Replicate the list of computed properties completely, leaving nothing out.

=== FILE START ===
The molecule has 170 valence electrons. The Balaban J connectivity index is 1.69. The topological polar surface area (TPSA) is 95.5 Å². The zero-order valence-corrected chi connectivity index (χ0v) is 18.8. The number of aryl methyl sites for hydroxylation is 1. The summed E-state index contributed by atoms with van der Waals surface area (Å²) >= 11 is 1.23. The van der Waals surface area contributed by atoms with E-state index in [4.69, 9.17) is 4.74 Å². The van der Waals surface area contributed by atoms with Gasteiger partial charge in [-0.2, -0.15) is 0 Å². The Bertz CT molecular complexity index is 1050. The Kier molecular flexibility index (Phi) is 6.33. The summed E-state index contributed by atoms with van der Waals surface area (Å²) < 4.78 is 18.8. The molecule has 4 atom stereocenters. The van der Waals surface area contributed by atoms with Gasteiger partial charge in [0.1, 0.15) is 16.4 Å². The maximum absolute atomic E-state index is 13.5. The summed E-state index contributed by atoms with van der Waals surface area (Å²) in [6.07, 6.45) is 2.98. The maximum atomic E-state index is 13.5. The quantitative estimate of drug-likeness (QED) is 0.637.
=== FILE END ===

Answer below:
The molecule has 170 valence electrons. The Balaban J connectivity index is 1.69. The topological polar surface area (TPSA) is 95.5 Å². The zero-order valence-corrected chi connectivity index (χ0v) is 18.8. The number of aryl methyl sites for hydroxylation is 1. The summed E-state index contributed by atoms with van der Waals surface area (Å²) >= 11 is 1.23. The van der Waals surface area contributed by atoms with E-state index in [4.69, 9.17) is 4.74 Å². The van der Waals surface area contributed by atoms with Gasteiger partial charge in [-0.2, -0.15) is 0 Å². The Bertz CT molecular complexity index is 1050. The Kier molecular flexibility index (Phi) is 6.33. The summed E-state index contributed by atoms with van der Waals surface area (Å²) < 4.78 is 18.8. The molecule has 4 atom stereocenters. The van der Waals surface area contributed by atoms with Gasteiger partial charge in [0.1, 0.15) is 16.4 Å². The maximum absolute atomic E-state index is 13.5. The summed E-state index contributed by atoms with van der Waals surface area (Å²) in [6.07, 6.45) is 2.98. The maximum atomic E-state index is 13.5. The quantitative estimate of drug-likeness (QED) is 0.637.